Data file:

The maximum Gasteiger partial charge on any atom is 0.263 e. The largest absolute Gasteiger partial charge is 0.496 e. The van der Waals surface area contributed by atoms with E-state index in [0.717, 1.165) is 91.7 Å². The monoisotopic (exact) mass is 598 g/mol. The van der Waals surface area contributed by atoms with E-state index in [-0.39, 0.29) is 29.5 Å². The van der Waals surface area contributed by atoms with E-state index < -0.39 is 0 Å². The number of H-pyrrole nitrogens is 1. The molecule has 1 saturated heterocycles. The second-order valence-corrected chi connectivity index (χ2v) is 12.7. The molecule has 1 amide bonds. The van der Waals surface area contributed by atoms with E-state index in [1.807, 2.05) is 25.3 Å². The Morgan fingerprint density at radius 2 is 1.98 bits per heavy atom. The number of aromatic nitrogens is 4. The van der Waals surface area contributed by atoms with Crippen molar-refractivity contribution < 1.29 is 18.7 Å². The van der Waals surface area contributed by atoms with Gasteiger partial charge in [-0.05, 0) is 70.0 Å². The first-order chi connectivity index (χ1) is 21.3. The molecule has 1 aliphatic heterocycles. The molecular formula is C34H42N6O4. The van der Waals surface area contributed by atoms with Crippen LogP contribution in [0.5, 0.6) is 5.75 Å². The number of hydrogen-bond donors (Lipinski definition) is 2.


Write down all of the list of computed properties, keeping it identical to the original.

The maximum Gasteiger partial charge on any atom is 0.263 e. The largest absolute Gasteiger partial charge is 0.496 e. The van der Waals surface area contributed by atoms with E-state index in [0.717, 1.165) is 91.7 Å². The monoisotopic (exact) mass is 598 g/mol. The van der Waals surface area contributed by atoms with E-state index in [-0.39, 0.29) is 29.5 Å². The van der Waals surface area contributed by atoms with E-state index < -0.39 is 0 Å². The number of H-pyrrole nitrogens is 1. The molecule has 1 saturated heterocycles. The second-order valence-corrected chi connectivity index (χ2v) is 12.7. The molecule has 1 amide bonds. The van der Waals surface area contributed by atoms with E-state index in [1.807, 2.05) is 25.3 Å². The Morgan fingerprint density at radius 2 is 1.98 bits per heavy atom. The number of aromatic nitrogens is 4. The van der Waals surface area contributed by atoms with Crippen molar-refractivity contribution < 1.29 is 18.7 Å². The van der Waals surface area contributed by atoms with Gasteiger partial charge in [-0.05, 0) is 70.0 Å². The first-order chi connectivity index (χ1) is 21.3. The molecule has 1 aliphatic heterocycles. The molecular formula is C34H42N6O4. The van der Waals surface area contributed by atoms with Crippen LogP contribution in [0.5, 0.6) is 5.75 Å². The number of hydrogen-bond donors (Lipinski definition) is 2.